Take advantage of the digital transformation by implementing means of speeding up communication between employees, and new HR methods to gauge how employees are feeling. Make sure they want to come to work and that their talents are being utilized. Allow them to contribute to the holistic model of your business, about new ideas to connect to consumers, and individual talents of social media maintenance, advertising ideas, and customer experience.

Also consider the impact of where work is done­–consider allowing employees to work outside of work, as they might prefer a different environment to be at their best. Don’t always assume that workers work their best in an office or work environment. Encourage them to engage with your product so that it’s not an abstract thing-being-produced but an entire experience.



After employees come clients, and the customer experience is everything. Customers are increasingly no longer caring just about the product itself but their experience and relationship with a brand as a whole. They want to be wowed by packaging, by the speed of customer service, by the experience of using a product, and by the feel-good experience of buying local.

What some people seem to forget is that manufactured goods like hardwood floors or cabinet panels, at one point in time, were considered technological innovations like the iPhone, Internet of Things, or the Amazon Fire Stick are today. Because they’ve been around for a while, people tend to forget about the vast improvements they bring into our lives.

It’s important to recognize this in the context of today, and to implement strategies to ensure that customers see your products not just as products, but as an entire experience and service you’re providing.

Embracing the digital transformation, in many respects, is not just about embracing and implementing new technologies into the manufacturing production process. It’s largely focused on consumer behaviors and trends, geo-political conditions, employee opinions, partner interest, and so on.

Instead of focusing on the phone as technology, understand the way phones are used by consumers to browse and experience products they can’t see in person. Improve and streamline your service based on what customers want and the experience they want.

Consumers live in a hyper-connected world, and you need to take full advantage of that by connecting to them through every possible avenue. They want direct-to-home services and the ease of engagement.



Knowing what your holistic message is, your company culture and internal/external brand, and the customer experience is crucial to ensuring a strong presence in both the physical and digital realms.

Embracing the digitization of physical goods and informatics/big data systems not only improves and extends the customer experience, but also reduces waste in the manufacturing process. Build virtual tours that show your products. Invest in a good website, and social media accounts. Use digital technologies to connect your employees, keep your partners updated, and ensure positive touch points with your clients at every point in the buying process.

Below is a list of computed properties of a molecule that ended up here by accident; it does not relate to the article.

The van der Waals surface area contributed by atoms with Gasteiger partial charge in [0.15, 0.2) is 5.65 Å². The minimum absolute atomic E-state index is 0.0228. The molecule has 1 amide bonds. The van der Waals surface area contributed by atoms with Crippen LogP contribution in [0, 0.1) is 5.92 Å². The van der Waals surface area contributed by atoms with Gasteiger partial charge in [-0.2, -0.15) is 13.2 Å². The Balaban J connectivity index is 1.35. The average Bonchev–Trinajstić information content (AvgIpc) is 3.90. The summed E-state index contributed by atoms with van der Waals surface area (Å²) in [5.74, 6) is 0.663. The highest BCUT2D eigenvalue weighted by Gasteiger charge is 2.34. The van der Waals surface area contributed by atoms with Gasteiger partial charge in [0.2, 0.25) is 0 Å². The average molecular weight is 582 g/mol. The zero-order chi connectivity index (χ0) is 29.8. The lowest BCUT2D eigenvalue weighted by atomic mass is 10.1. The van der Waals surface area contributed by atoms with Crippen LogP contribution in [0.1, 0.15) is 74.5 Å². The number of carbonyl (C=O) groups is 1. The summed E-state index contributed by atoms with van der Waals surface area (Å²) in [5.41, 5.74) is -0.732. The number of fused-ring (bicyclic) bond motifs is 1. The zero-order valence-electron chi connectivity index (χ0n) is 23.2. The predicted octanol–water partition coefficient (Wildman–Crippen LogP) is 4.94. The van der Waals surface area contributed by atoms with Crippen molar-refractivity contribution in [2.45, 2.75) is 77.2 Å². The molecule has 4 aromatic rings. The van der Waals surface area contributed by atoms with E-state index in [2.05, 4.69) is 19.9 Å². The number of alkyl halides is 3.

Digital marketing certainly isn’t the only component of the digital transformation, but it is an important part of the consumer experience. Don’t just stop at changing the way customers see your products, brand, and process, however ­– change your products as well. Create digital twins by digitizing physical assets for testing purposes to ensure that your manufactured goods are performing like they should.

Turn your goods into software that customers can engage with without having to leave their house if they don’t want to, or encouraging them to leave their house to see your product in person. Better yet, make them feel like they’re engaging with you in person through the internet.

Utilizing the digital transformation can let you tap into new revenue streams and locations you might not otherwise have reached – the internet makes paths everywhere, and don’t have to limit your manufacturing goods to traditional methods of delivery, experience, or production.



Digital transformation shouldn’t be seen by your company as just a set of technological processes and innovations to implement, but a series of challenges and obstacles your company needs to first even recognize as challenges and obstacles, and then respond to with agility and speed to stay competitive in the modern world.

However, the IDC predicts that by 2018 only 30% of manufacturers investing in digital transformation will be able to benefit because they are held back by outdated business models and technology, but that by 2020, 50% of manufacturers will derive business value from the integration of digital transformation implementation.

Don’t you want to be a part of that 50% as quickly as possible? Don’t you want cost and waste reduction, access to new markets, more customers, digital products, new product features, and being a part of the stream of hyper-connectedness to the world? Don’t you want to go down in industry history as a technological disruptor, and be a part of those who make the rules for the game?

Of course you do.